Mother up there by Subhankar Biswas

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mother-up-thereMother refused to come down from the ceiling.

“Ma,” I said, “please, stop being silly and come down.”

“Watch your mouth,” she said. “I didn’t raise a son to give me sass.”

I bent my head, partly in shame, but mostly because my neck was beginning to ache from looking up.

“I’m sorry,” I said. “But what are you doing up there?”

“What does it look like I’m doing? I’m just being myself.”


I stopped. It was true. She did look perfectly natural, sitting there on her haunches, stuck to the ceiling. I just couldn’t wrap my head around the fact that she was up there, upside-down, and I was standing on the floor, down here. I looked around me again to convince myself that I was on the floor, because she looked so comfortable up there that it made me wonder if it wasn’t I who was wrong-side up. Nope, the furniture was down here, with me, and the ceiling fan was up there, with her. Still, I parted the curtain to look out the window. Yep, the lawn outside was down, too. I’d covered the windows in a hurry as soon as I’d gotten over the shock of seeing her up there, and had recovered my senses enough to realise that it wouldn’t be a good idea for the neighbours to see mother sticking to the ceiling.  What would they think? I mean, she was my mother, and it was creeping me out.

“Please, ma,” I said, getting desperate, “please come down. What’ll people think when they see you up there?”

She gave me such a scornful look that I immediately regretted my words.

“What I do inside my home is my business, nobody else’s,” she said, stretching herself out and laying her head on her folded hands.

I kept expecting her to come crashing down, but nothing happened. She looked as cool as if she were lying on the lawn, sunning herself. However, the hem of her shirt and the curls above her forehead hung down, proving that gravity was on my side, not hers. That meant I was on the correct side and she was not.

“Ma, you seriously can’t expect to continue being up there. It’s not natural.”

She looked down at me–literally, not figuratively, for the contempt had disappeared from her face, replaced by what I assumed was pity.

“You know, you were much more accepting, and less cocksure not so long ago. What happened to you, kid?”

I bowed my head–this time in complete shame. But something wouldn’t let me back down. I looked up belligerently.

“Reality is what happened. Isn’t that what you sent me to school for? To get educated?”

“Yes, but that doesn’t mean you have to give up your past, your childhood sense of wonder. Books–and friends and teachers–they’re only to show you that there are so many other things out there. They’re supposed to add to your knowledge, your understanding, not replace what you already had.”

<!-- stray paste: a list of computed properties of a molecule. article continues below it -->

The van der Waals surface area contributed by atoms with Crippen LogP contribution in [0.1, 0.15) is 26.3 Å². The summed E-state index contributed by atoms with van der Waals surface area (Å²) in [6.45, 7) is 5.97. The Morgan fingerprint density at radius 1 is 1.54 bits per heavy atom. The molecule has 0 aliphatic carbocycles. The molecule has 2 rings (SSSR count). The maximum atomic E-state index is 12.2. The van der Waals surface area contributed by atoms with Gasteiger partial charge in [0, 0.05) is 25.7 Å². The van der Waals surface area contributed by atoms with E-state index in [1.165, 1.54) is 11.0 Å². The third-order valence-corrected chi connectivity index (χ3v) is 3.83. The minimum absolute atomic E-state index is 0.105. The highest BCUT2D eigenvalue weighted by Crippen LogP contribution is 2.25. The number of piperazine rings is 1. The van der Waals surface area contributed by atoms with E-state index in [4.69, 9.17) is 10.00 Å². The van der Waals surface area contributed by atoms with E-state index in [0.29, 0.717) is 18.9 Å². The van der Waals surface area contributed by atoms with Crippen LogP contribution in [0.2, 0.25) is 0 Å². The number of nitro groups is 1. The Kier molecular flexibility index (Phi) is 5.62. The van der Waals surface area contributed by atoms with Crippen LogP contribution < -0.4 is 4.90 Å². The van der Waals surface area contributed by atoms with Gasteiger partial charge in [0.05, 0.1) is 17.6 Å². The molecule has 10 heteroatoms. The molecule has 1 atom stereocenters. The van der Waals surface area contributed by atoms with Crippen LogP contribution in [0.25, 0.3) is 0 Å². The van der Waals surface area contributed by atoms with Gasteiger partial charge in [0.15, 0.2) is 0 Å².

“But–but what if one invalidates the other?”

She laughed. “See? That’s exactly what I’m talking about. ‘Invalidates’. What a scientific-sounding word! Any one subject isn’t big enough to accommodate everything. You have to expand yourself, your thoughts. That’s the true purpose of education–broadening the mind, not narrowing it.”

I shook my head. “This is not happening. I’m having a dream, and soon I’ll wake up and everything will be okay again.”

She frowned. “Okay? What’s not okay now?”

I exploded. “This! This is not okay, ma! You, up there on the–on the ceiling, for God’s sake! I mean, do you realise how unnatural this is? You really expect me to believe that people can–can lounge around on walls and ceilings?”

There was no reply for a long time, and so I forced myself to look up, worried. Mother’s lips were pressed tight, and quivering. In spite of the ridiculousness of the situation, I found myself apologising, as if it was I who was wrong.

“I–I’m sorry, ma.”

She spoke after a long time. “I spent more than half my life living up…no, living down to other people’s expectations.” Her eyelashes got wet. “If I can’t be myself in my own home…if my own people can’t accept me as I am, what’s the use?”

She jammed her fist over her mouth to stop the sobs, and I automatically braced myself to catch her, should she fall. She didn’t.

Now I understood why dad had left. I promised myself I’d be a stronger man.

But right now, watching her crying, alone by herself up there, all I wished was to have her ability to stick to ceilings.


Author Bio: Subhankar is a grasshopper. He subsists entirely on dreams. Seriously.